holding that it would be unconstitutional "to deny a tenant all causes of action . . . arising out of the negligent management of rental premises by a landlord"Summary of this case from Brewer v. Ski-Lift, Inc.
Submitted January 12, 1981.
Decided April 10, 1981.
Appeal from the District Court of Powell County. Third Judicial District. Hon. Robert Boyd, Judge presiding.
Knight, Dahood, McLean Everett, Anaconda, David M. McLean argued, Anaconda, for plaintiff and appellant.
Poore, Roth, Robischon Robinson, Butte, James A. Poore, Jr., argued, Butte, for defendants and repsondents.
Plaintiff Carmen Corrigan, as personal representative, filed this action in the District Court to recover damages for wrongful death and survival. Defendants, W.P. Janney and Kay Janney, answered by denying the allegations of the complaint, alleging three defenses: (1) failure to state facts sufficient to constitute a claim for relief; (2) assumption of risk; and (3) contributory negligence. A motion for summary judgment was filed on behalf of the Janneys.
Defendants' motion for summary judgment was based on the theory that no valid claim for relief was stated in the complaint based upon previous interpretations of a Montana statute by the Supreme Court of Montana. Sections 42-201 and 42-202, R.C.M. 1947; Dier v. Mueller (1917), 53 Mont. 288, 163 P. 466. The District Court granted the motion for summary judgment on this contention because ". . . the Court believes it has no alternative but to follow the mandates of the Supreme Court in this regard . . ." The present appeal is based upon this portion of the order granting the motion for summary judgment.
The issue presented for review is simply: Was the granting of the motion for summary judgment filed by defendants Janney proper? More specifically, should this Court reverse its longstanding rule on the doctrine of "deduct and repair" and thereby allow an action for damages for personal injuries sustained by a tenant against the landlord?
Janney Trucking Company was the owner of a rental house located at Janneyville, about four miles west of Garrison, Montana. During 1973 the house was rented to Max Morris Corrigan and his wife, Carmen Corrigan, by Kay Janney on behalf of Janney Trucking Company.
The Corrigans alleged they received electrical shocks when they touched a portion of the plumbing system from the day they occupied the premises. Numerous guests in the house also received electrical shocks from touching portions of the plumbing system. Appellant contends she and her husband requested the Janneys to inspect the electrical system and to have it repaired, but the Janneys did nothing.
A tenant who occupied the same house prior to the Corrigans also repeatedly reported electrical shocks from the plumbing system to the Janneys. When they refused to make the necessary repairs, this tenant moved out.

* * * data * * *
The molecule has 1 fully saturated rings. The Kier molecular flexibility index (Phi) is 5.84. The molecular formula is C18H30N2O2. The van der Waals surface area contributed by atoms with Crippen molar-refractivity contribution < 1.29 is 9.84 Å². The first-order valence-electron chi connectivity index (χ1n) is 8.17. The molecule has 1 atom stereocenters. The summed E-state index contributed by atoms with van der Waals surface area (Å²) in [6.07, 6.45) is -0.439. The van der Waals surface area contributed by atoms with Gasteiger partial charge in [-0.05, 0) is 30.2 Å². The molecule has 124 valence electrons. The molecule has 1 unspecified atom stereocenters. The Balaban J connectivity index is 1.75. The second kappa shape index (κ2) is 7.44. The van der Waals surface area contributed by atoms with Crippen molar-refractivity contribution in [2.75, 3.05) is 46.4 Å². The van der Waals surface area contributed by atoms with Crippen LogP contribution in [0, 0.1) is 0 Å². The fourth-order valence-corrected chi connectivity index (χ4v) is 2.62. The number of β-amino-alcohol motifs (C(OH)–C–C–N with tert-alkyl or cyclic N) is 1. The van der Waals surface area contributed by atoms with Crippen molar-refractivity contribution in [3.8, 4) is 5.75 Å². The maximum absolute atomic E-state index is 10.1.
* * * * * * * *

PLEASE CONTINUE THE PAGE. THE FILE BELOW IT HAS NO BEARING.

On February 2, 1974, while the Corrigans were taking a bath, appellant contends that Max Corrigan came in contact with the faucet on the bathtub and received an electrical shock which ultimately caused his death.
The house was later insepcted by Earl D. Roberts, a State of Montana electrical inspector. The house was condemned until such time as it was wired safely. Roberts noted that if the electrical system had been properly grounded and banded to the plumbing system, the circuit breaker would have opened.
Wayland Smith, a master electrician, testified that if the house had been properly grounded, the circuit breaker should have tripped and the accident would have been avoided.
Previously this Court has maintained that there is no implied warranty of habitability in residential leases; that a tenant chooses either to repair the defect by deducting one month's rent or to vacate the premises if the defect continues. Landt v. Schneider (1904), 31 Mont. 15, 77 P. 307; Busch v. Baker (1915), 51 Mont. 326, 152 P. 750. Further, this Court has denied recovery against the landlord for personal injury to a tenant, holding that the "repair and deduct" statute is the exclusive remedy. Dier v. Mueller (1917), 53 Mont. 288, 163 P. 466.
In 1977 the legislature enacted the Residential Landlord and Tenant Act. Sections 70-24-101 through 70-24-442, MCA. This Act adopts the doctrine of implied warranty of habitability which allows recovery of damages in cases involving injury to tenants from dangerous latent defects in residential rental property. However, the provisions of the Act cannot be made retroactive to apply to cases prior to 1977. See Chap. 313, Section 47, Laws of Mont. (1977). Therefore, we must look to the case law of this State prior to the enactment.
In Dier v. Mueller, supra, this Court applied the "repair and deduct" statute to a claim by a tenant against the landlord for personal injuries. In Dier, the trial court, in granting summary judgment, noted that it was bound by Busch v. Baker (1915), 51 Mont. 326, 152 P. 750. Quoting from Busch, we stated:
"`. . . This construction is to the effect that, if the landlord fails to repair, after notice, the tenant may himself repair, within a certain limit, or move out; but he has no redress in damages for injury to person or property consequent upon the landlord's failure to repair . . .'" Dier, 163 P. at 467. (Emphasis added.)
It should be noted that the statement with regard to the absence of redress for injury was dictum in Busch. Busch involved a suit for unlawful detainer of the premises, not personal injury. In Dier this Court failed to distinguish between a claim for personal injury and damages to a leasehold interest. We now find that the Court erred, and we overrule the holding as not being applicable to cases involving tenant suits for personal injuries against a landlord. It is unnecessary to overrule our holding in Lowe v. Root (1975), 166 Mont. 150, 531 P.2d 674, because Lowe involved a contract action arising out of damages to the leasehold interest and, further, because we are not deciding this case on breach of implied warranty of habitability.